- GROUP 1: Language and Literature
- English Language and Literature
- English Literature
- French Language and Literature
- Spanish Literature
- GROUP 2: Language Acquisition
- Beginner’s French*
- Beginner’s Spanish*
- GROUP 3: Individuals and Societies
- GROUP 4: Experimental Sciences
- Sports, Health and Exercise Science
- Design Technology (NEW! Starting 2019-2020)
- GROUP 5: Mathematics
- Applications and Interpretations SL
- Analysis and Approaches SL
- Analysis and Approaches HL
- GROUP 6: The Arts
- Visual Arts
- Film Studies SL*
* Online learning under the guidance of a mentor.
** Fully independent online learning.
In addition to the six chosen subjects, the Diploma Programme focuses on developing students as critical thinkers who respect themselves, the people around them and the world in which they live. To this end, all students follow core elements of the DP:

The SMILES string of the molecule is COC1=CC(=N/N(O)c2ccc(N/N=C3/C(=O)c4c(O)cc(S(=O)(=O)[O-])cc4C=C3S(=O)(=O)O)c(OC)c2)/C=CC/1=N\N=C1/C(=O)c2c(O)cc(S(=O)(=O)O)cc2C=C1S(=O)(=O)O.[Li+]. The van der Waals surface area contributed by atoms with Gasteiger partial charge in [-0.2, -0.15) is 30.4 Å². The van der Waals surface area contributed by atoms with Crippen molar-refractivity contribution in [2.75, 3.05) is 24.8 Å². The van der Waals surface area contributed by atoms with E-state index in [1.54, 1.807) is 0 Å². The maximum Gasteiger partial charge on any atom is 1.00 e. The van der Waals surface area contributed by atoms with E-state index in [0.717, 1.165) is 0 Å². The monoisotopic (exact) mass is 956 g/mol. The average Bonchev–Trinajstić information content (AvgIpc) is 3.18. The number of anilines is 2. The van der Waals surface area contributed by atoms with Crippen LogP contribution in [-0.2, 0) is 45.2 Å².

- International Mindedness
- Rather than simply giving information about different cultures, the DP teaches students to understand why individuals or groups hold certain beliefs, helping them analyse different belief systems from historical, social, economic, political or cultural perspectives.
- Theory of Knowledge (TOK)
- Instead of simply accepting new knowledge to be true, students learn to assess different ways of gaining knowledge and study systems and criteria to evaluate whether knowledge is reliable or valid. At GWAS, the TOK course connects different subject disciplines by drawing on examples within the individual subject groups as well as from current global events. Our students benefit from numerous opportunities throughout the DP to discuss Areas of Knowledge with specialists from outside the school. Recent guests have included a famous journalist and a UN human rights lawyer.